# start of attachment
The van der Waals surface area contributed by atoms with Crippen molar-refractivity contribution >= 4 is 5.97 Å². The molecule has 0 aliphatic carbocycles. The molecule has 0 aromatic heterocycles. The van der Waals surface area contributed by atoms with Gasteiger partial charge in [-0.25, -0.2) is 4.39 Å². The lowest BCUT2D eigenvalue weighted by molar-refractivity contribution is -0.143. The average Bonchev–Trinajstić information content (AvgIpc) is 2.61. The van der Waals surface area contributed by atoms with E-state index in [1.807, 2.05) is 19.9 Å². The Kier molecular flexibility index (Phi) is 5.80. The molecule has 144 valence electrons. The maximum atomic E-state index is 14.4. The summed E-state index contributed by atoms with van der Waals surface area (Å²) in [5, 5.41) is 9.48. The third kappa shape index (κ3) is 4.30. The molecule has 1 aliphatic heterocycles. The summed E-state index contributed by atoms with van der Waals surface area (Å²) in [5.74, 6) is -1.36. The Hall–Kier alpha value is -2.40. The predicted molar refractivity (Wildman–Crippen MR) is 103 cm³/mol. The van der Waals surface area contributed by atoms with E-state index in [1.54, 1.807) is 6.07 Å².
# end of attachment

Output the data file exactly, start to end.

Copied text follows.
The van der Waals surface area contributed by atoms with Crippen molar-refractivity contribution >= 4 is 5.97 Å². The molecule has 0 aliphatic carbocycles. The molecule has 0 aromatic heterocycles. The van der Waals surface area contributed by atoms with Gasteiger partial charge in [-0.25, -0.2) is 4.39 Å². The lowest BCUT2D eigenvalue weighted by molar-refractivity contribution is -0.143. The average Bonchev–Trinajstić information content (AvgIpc) is 2.61. The van der Waals surface area contributed by atoms with E-state index in [1.807, 2.05) is 19.9 Å². The Kier molecular flexibility index (Phi) is 5.80. The molecule has 144 valence electrons. The maximum atomic E-state index is 14.4. The summed E-state index contributed by atoms with van der Waals surface area (Å²) in [5, 5.41) is 9.48. The third kappa shape index (κ3) is 4.30. The molecule has 1 aliphatic heterocycles. The summed E-state index contributed by atoms with van der Waals surface area (Å²) in [5.74, 6) is -1.36. The Hall–Kier alpha value is -2.40. The predicted molar refractivity (Wildman–Crippen MR) is 103 cm³/mol. The van der Waals surface area contributed by atoms with E-state index in [1.54, 1.807) is 6.07 Å².